VAR Gives Virtual Twist To Stage Diving At Live 8

The four cameras, installed atop the Philadelphia City Hall along with the famous statue of William Penn, originally were deployed so visitors with disabilities could share the same panoramic view as those climbing to the top of the 548-foot tower. Working in tandem with appliances from VBrick Systems, the cameras feed images to screens in an observatory on the building's handicapped-accessible seventh floor. To aid with concert security, the cameras were retrained up a mile-long stretch of Ben Franklin Parkway to provide a view of the steps of the Philadelphia Museum of Art. Images were multicast into a temporary emergency operations center monitoring the concert and several other holiday events, said Frank Punzo, superintendent of communications for the City of Philadelphia.

Tony Moreira, director of Decisive's new public sector business unit, said the cameras were installed two years ago and cost about $3,000 each. The VBrick video server appliances that they feed into cost $10,000 to $12,000, he said.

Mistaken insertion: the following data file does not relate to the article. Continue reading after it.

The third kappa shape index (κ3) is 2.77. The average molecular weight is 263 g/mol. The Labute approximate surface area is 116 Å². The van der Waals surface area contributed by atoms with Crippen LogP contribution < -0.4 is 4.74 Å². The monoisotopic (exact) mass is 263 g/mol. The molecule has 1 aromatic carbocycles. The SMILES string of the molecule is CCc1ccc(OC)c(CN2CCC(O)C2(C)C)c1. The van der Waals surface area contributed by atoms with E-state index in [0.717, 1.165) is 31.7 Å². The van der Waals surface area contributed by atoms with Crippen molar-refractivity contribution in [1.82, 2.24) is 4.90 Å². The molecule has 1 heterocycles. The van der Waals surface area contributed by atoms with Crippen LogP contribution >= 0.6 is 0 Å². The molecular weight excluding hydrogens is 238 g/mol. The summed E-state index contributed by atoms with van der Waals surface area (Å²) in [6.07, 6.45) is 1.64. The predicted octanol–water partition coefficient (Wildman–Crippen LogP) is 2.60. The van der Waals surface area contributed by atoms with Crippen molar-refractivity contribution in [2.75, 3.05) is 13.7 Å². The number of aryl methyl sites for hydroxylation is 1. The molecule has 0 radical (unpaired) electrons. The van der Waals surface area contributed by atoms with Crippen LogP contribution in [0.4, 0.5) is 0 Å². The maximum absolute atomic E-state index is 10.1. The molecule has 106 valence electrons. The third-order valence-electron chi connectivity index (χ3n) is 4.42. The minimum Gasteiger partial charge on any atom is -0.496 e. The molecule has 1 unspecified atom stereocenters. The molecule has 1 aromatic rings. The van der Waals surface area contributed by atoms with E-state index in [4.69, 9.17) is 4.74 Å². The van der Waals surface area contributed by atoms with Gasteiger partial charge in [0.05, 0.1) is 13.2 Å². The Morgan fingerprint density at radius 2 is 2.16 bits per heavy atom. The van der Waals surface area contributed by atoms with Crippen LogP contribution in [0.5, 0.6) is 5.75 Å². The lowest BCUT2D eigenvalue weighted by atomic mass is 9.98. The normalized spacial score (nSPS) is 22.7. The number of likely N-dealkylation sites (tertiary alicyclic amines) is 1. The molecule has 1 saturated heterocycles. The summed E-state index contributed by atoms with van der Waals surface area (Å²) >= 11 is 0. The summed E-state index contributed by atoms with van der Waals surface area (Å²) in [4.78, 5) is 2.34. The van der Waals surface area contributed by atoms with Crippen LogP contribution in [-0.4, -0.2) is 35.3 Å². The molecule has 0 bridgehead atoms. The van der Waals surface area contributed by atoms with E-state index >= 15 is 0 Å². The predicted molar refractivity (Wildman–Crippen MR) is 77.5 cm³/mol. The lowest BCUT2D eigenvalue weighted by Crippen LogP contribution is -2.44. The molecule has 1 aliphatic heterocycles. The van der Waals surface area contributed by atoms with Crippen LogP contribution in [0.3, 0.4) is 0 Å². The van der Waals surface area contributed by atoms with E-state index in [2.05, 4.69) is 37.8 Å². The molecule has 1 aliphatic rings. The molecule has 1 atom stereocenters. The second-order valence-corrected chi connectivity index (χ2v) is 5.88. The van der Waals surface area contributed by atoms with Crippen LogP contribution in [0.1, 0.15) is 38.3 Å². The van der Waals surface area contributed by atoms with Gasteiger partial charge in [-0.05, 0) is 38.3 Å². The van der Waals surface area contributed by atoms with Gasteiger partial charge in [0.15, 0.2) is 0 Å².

When the technology was first deployed, the solution provider discussed with city officials future applications, including public safety monitoring. "One fear was that if they enabled multicasting, if they allowed this video stream to be across everywhere, it would flood the network," Moreira said.

But over the past several weeks, Pennsauken, N.J.-based Decisive enabled the multicasting feature to support the surveillance application used over the holiday weekend, he said.

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Concerns over privacy also prompted the city to tread cautiously, but Punzo said as private businesses in Philadephia installed more surveillance cameras of their own, the city began considering its options more actively and has since obtained a grant to install two cameras in Fairmount Park after a series of well-publicized assaults. Those cameras are specifically intended to thwart potential crimes, Punzo said.

The pilot project, initiated about two months ago, is being handled by Decisive, Armonk, N.Y.-based IBM, New York-based Verizon and Philadelphia-based RGB Video. Punzo said he could have relied on internal expertise to help plan and deploy the two video surveillance solutions, but he believed the outside perspective that a VAR like Decisive could provide would make the solution more complete.